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European cargo declines in second half of 2011

By control on February 3, 2012

Financial problems in the eurozone dominated headlines in 2011, but new ACI Europe data indicates that such troubles didn’t affect airline operations equally. Freight volumes at European airports started off strong last year and then declined in the second half of 2011, while passenger volumes remained robust, improving 7.3 percent, year-over-year.

Overall, cargo traffic at European airports grew 1.4 percent, year-over-year, in 2011, according to a press release. This number, and the 7.3-percent growth figure for passenger volumes, has been slightly inflated, however, due to the volcanic ash crisis in 2010 and “exceptionally harsh winters,” according to a press release.

When taking these factors into account, 2011 passenger and cargo traffic only improved 5.2 percent and 0.6 percent, year-over-year, respectively. Still, aircraft movements at European airports showed considerable growth last year, increasing 4.1 percent from 2010.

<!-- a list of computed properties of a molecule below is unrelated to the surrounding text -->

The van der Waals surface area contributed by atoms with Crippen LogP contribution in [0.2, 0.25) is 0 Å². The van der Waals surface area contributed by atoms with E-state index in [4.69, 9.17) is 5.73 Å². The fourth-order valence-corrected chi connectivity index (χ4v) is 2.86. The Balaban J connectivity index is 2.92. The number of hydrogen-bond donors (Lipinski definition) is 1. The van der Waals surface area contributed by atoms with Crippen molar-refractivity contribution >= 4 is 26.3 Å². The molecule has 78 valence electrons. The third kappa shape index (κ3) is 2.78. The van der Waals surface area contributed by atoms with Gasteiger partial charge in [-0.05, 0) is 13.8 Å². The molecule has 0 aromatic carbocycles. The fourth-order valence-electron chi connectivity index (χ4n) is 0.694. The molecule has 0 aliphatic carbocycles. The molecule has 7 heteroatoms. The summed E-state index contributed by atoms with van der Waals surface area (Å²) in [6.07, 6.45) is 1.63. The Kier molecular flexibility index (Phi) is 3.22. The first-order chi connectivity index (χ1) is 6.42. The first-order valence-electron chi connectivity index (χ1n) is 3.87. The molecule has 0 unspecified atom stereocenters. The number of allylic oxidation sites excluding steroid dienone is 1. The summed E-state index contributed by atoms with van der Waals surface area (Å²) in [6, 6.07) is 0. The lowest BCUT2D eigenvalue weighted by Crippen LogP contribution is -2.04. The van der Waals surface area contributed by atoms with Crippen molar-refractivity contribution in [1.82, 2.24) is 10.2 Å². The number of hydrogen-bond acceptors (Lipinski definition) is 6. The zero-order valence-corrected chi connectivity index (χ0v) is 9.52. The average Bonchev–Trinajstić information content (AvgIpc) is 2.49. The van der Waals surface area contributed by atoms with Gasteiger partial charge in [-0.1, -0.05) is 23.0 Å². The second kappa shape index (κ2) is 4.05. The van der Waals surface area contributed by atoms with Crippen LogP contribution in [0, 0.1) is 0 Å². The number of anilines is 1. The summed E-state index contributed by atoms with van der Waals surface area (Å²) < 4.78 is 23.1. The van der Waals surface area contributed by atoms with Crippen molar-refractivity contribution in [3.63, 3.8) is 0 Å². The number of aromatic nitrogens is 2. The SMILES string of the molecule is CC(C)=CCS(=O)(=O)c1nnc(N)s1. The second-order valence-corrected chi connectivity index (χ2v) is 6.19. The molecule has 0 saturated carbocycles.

Passenger operations also soared at the end of the year, rising 8.3 percent, year-over-year, in December. Freight traffic at European airports remained flat, however, according to the press release.

ACI Director General Olivier Jankovec fears 2012 will be a completely different story for European aviation. “Economies have come to a standstill in many parts of Europe with the sovereign debt crisis, which is also having a ripple effect on growth prospects elsewhere,” he said in a statement. “This will affect demand for air transport.”

“At the same time, fuel costs and national aviation taxes are going to limit airlines’ willingness to add capacity — a serious concern, especially for regional airports,” Jankovec continued.

The EU Emissions Trading Scheme could also keep some carriers away, he projects. “The cost of buying emissions permits under the EU ETS has started to be reflected in airlines’ fares,” Jankovec stated. “This will also weigh on their network decisions, as evidenced by AirAsia X’s recent move out of Europe.”

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